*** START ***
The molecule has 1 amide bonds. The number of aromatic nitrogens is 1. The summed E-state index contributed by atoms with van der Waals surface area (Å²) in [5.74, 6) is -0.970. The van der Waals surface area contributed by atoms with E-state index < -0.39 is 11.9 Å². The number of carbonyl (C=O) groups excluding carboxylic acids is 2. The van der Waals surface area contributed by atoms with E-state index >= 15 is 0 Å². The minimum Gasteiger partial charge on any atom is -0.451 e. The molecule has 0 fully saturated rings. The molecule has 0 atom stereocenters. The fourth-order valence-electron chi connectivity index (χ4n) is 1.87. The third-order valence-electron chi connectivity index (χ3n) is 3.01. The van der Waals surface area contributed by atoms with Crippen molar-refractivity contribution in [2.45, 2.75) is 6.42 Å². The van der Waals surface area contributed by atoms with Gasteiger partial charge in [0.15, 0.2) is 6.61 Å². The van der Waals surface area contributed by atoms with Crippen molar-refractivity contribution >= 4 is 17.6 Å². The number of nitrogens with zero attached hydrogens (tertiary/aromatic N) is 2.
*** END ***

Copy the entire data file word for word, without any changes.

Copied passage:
The molecule has 1 amide bonds. The number of aromatic nitrogens is 1. The summed E-state index contributed by atoms with van der Waals surface area (Å²) in [5.74, 6) is -0.970. The van der Waals surface area contributed by atoms with E-state index < -0.39 is 11.9 Å². The number of carbonyl (C=O) groups excluding carboxylic acids is 2. The van der Waals surface area contributed by atoms with E-state index >= 15 is 0 Å². The minimum Gasteiger partial charge on any atom is -0.451 e. The molecule has 0 fully saturated rings. The molecule has 0 atom stereocenters. The fourth-order valence-electron chi connectivity index (χ4n) is 1.87. The third-order valence-electron chi connectivity index (χ3n) is 3.01. The van der Waals surface area contributed by atoms with Crippen molar-refractivity contribution in [2.45, 2.75) is 6.42 Å². The van der Waals surface area contributed by atoms with Gasteiger partial charge in [0.15, 0.2) is 6.61 Å². The van der Waals surface area contributed by atoms with Crippen molar-refractivity contribution >= 4 is 17.6 Å². The number of nitrogens with zero attached hydrogens (tertiary/aromatic N) is 2.